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Bullet depth/cartridge length is a complicated subject. The easiest answer is "yes" but the reasons, as you see above, vary widely. For a modern smokeless rifle most folks feel the "jump" from case to lands is critical so they try to determine the optimal cartridge length or "jump" for their rifle. For BP cartridge rifle shooters bullet depth and cartridge length are critical because the powder charge must be compressed and the "jump" distance can be a factor as well. Can be a delicate balancing act. Auto pistols that headspace on the case mouth can be picky about bullet seating depth as well, feeding issues can result from long or short cases in addition to the overpressure issues mentioned above. Even revolvers can be a bit picky but that often has more to do with case volume and tension issues.
The above is all generalities, not an absolutely reliable predictor for your firearm, just a starting place. Point is; if you have a load that works very well for you, measure (and record!) everything you can about it so you can duplicate it. If you have a load that shows promise then bullet depth is a variable that should be considered.
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Old September 3, 2011, 09:02 AM   #24
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Here is a good article from Barnes. Scroll down to "from the lab".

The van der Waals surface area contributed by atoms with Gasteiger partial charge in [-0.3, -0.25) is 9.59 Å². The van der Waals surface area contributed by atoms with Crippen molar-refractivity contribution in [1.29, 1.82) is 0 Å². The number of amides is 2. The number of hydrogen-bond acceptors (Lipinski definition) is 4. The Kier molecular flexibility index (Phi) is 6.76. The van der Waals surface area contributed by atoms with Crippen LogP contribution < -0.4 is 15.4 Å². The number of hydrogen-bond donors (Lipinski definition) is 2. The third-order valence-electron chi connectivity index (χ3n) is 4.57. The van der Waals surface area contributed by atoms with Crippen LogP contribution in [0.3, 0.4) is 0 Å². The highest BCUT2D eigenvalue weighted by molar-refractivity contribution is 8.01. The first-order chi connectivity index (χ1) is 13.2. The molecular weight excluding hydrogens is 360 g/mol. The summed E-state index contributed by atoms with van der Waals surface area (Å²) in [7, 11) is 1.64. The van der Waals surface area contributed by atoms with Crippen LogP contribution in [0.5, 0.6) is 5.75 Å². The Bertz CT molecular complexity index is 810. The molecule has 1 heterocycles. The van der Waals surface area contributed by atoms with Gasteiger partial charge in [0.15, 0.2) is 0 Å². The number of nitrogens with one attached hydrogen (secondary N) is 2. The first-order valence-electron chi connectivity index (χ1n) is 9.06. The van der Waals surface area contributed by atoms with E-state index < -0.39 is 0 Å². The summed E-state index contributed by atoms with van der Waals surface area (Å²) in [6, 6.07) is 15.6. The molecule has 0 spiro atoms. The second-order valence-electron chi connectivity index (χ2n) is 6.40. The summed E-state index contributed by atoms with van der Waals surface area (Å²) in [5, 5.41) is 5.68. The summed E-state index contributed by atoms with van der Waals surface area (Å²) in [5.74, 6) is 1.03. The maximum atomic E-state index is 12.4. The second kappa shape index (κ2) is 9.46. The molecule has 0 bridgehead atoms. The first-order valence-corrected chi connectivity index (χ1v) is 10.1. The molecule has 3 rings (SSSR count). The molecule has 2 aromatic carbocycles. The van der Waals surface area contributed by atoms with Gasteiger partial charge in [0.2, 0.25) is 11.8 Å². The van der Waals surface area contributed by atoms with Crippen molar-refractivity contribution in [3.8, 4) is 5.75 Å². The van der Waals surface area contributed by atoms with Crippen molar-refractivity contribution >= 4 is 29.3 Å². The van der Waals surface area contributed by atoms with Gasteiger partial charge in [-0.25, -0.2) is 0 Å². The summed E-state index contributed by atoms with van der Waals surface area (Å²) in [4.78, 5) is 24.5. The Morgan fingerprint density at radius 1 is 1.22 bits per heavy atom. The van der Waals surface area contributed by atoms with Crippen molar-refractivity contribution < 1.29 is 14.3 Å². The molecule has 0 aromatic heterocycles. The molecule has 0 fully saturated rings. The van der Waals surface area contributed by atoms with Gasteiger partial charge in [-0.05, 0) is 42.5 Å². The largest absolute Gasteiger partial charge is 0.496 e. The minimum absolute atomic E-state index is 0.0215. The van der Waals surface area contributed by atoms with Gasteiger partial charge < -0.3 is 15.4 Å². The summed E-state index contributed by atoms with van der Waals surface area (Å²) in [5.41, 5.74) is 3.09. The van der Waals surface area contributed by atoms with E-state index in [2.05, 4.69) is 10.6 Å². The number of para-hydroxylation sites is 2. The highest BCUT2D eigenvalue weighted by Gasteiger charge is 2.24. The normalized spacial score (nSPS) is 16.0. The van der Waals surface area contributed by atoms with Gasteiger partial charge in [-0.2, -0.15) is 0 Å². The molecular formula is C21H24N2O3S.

http://www.barnesbullets.com/resourc...rnes-bullet-n/
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Old September 3, 2011, 10:00 AM   #25
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It's an interesting experiment but curiously uninformed on a couple of points. For example, they seem surprised that velocity doesn't change proportionally with peak pressure. Peak pressure is never proportional to velocity because it's determined by how much gas is made in what degree of expanded space there is behind the moving bullet. As peak pressure goes up, burning rate increases so the bullet has less time to move forward. That means progressively higher peaks occur in ever decreasing volume which makes the pressure growth exponential.

Velocity, on the other hand, is determined by average pressure in a bore, not peak pressure. The average pressure allows the gas to fill the whole barrel by the time the bullet exits, which is a more constant volume than the changing expanded volume extant at the peak. The two are not independent of one another, but it's not uncommon for peak pressure to change three times as much as the average pressure, percentage-wise.

For another thing, they are varying pressure and velocity with a fixed powder charge. This changes barrel time. The higher the peak, the larger the portion of bullet acceleration that occurs early in its travel, so it goes a little faster down the rest of the tube, shortening barrel time. This moves the bullet in and out of sweet spots in the barrel deflection and vibration. It is therefore no surprise to find they can tune to more than one sweet spot by varying seating depths with with a fixed charge.

I thought it was pretty widely known that you can often find a seating depth sweet spot near the lands and another with the bullet bearing surface about one caliber into the case mouth. Obviously some chamber and bullet combinations don't really allow a choice between the two, but it's not uncommonly observed in those that do, much to the relief of those of us who have magazine fed match rifles.
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Last edited by Unclenick; September 3, 2011 at 02:22 PM. Reason: typo fix